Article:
When we think about the Christmas story, aside from Jesus, most of our attention goes to Mary. But as I’ve read the advent story again this season, I’ve noticed something that never stood out to me with any significance before. The story of Zechariah and Elizabeth’s pregnancy comes first. In Luke 1:26, we see that Mary’s story is actually told in the context of Elizabeth’s.

In the sixth month of Elizabeth’s pregnancy, God sent the angel Gabriel to Nazareth, a town in Galilee, to a virgin pledged to be married to a man named Joseph. . .

I’ve heard many sermons on how we should emulate Mary’s obedience, courage, and strength in the Lord. But, as I study the story this season, I wonder if Elizabeth’s story doesn’t also offer some important lessons. Here are two lessons we, the Church, can learn from Elizabeth.

1.  Elizabeth Saw Pregnancy as God’s Favor

Gabriel appeared to Zechariah and told him that Elizabeth would conceive a baby, even in her old age. But we have no record in scripture of an angel ever telling Elizabeth the same thing. And because Zechariah was unable to speak, we can assume he didn’t tell her clearly either. He could have motioned the news to Elizabeth using charades, I suppose. But scripture makes it clear that””even without hearing from an angel directly””Elizabeth knew her pregnancy was the favor of the Lord.

When we think about unplanned or unexpected pregnancies””do we respond like Elizabeth? Do we acknowledge that the gift of a baby is always God’s favor, a blessing? Or, do we secretly believe that the promiscuous young couple at church gets pregnant as punishment for their actions?

Certainly our actions have consequences””but a baby is always a gift, not a penalty. There are numerous verses in the Bible that talk about children as a gift or a blessing. The question we must ask in our hearts is: Can we believe that children are a blessing even when the circumstances aren’t ideal?

The abortion industry spreads a narrative that pregnancy is punishment for women and that the only way to bring equity to the world is through allowing a “remedy” for that punishment by way of abortion. But, as followers of Jesus, shouldn’t we always see pregnancy as evidence of God’s grace?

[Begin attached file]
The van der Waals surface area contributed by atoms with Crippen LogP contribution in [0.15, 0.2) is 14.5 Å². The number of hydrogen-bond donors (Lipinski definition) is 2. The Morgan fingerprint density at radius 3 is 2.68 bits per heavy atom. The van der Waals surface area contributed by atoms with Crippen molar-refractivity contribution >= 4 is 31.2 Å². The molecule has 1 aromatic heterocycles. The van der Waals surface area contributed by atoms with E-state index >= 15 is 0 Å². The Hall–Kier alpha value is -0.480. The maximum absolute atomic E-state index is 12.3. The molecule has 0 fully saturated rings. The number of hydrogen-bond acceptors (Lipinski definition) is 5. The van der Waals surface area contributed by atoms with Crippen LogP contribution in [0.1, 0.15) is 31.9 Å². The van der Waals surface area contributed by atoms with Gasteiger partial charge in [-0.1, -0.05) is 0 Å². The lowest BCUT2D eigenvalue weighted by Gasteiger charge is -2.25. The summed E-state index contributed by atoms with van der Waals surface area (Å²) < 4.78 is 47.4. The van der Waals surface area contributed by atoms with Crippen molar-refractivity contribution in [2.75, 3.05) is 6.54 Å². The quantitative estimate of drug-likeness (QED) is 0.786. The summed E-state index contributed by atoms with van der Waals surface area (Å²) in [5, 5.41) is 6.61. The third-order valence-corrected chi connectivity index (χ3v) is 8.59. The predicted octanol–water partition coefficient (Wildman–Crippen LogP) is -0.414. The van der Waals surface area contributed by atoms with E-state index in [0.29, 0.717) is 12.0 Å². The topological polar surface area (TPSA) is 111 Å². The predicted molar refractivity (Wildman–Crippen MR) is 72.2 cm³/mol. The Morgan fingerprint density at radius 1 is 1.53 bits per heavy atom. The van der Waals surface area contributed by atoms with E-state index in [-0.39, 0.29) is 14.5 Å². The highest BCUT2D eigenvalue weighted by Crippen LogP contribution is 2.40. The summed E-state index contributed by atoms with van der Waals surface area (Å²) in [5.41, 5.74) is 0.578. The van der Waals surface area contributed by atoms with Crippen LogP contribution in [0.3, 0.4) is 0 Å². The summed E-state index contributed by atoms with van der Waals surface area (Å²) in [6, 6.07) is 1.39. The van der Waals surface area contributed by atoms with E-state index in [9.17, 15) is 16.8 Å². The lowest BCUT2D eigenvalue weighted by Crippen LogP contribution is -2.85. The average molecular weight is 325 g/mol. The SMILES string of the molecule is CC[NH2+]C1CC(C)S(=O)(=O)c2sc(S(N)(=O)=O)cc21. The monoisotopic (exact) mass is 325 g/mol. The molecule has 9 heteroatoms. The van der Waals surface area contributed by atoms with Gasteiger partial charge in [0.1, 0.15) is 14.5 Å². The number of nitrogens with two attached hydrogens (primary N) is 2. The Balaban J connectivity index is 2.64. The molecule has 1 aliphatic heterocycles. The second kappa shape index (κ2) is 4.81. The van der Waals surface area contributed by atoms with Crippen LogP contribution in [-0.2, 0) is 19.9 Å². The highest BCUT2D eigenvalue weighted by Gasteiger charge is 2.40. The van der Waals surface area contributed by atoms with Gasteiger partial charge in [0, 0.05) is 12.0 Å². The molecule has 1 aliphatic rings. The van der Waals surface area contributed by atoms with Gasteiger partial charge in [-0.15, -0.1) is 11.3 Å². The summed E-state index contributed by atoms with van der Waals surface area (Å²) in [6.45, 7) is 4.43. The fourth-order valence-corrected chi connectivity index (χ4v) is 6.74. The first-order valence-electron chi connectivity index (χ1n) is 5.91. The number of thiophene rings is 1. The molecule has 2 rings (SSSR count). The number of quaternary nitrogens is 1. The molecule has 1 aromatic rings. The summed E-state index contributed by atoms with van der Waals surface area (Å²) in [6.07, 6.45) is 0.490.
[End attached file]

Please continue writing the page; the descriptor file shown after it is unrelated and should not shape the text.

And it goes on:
2. Elizabeth Didn’t Question Mary’s Story

I also find it interesting that Gabriel didn’t tell Zechariah and Elizabeth that Mary would become pregnant as a virgin. He told Mary about Elizabeth, but he didn’t tell Elizabeth about Mary. How impossible would it have been to even imagine the possibility of a virgin birth? Yet, when Mary shows up at Elizabeth’s home, already pregnant””Elizabeth doesn’t question her. I’ll admit it. If I were in Elizabeth’s place, I’d want to hear some explanation from Mary.

But instead, the Holy Spirit fills Elizabeth as soon as she hears Mary’s voice. Any questions she may have had disappear. She suddenly and supernaturally understands Mary’s situation is a miracle from God. She hears and trusts God’s voice without hesitation.

As the Church, I wonder what a difference it would make if we could respond the same way when we hear of a woman facing an unplanned pregnancy? If we could seek and trust God to help us understand these situations through his eyes instead of through our own?

Of course we continue to educate and encourage young people to abstain from sex until marriage. Of course we continue to promote that marriage is the best and safest place to have and raise a child. Of course we do what we can to educate and equip couples to make lifestyle choices based on what the Bible teaches. But, once a woman is pregnant, there’s quite literally nothing she can do to change the story of how she got there.

What would it look like if we could trust God to work in the hearts of pregnant couples without becoming overly consumed with changing the path that brought them there? After all, only the Gospel and the Holy Spirit can transform hearts. Couldn’t this allow our response to be completely supportive of the path ahead?

Sharing Her Joy

Luke 1:57-58 tells us about the moment Elizabeth gives birth to John the Baptist. The text says that her neighbors and relatives heard that the Lord had shown her great mercy and that they, “shared her joy.”

I wonder what our world would look like if we could truly share the joy with every couple facing an unplanned pregnancy. How different would women and men respond to this news if they knew our response, as the Church, would be to support them and share their joy without judgment? Perhaps the story of Elizabeth can remind us that God’s plans are not like ours and that he can work through every story for his glory.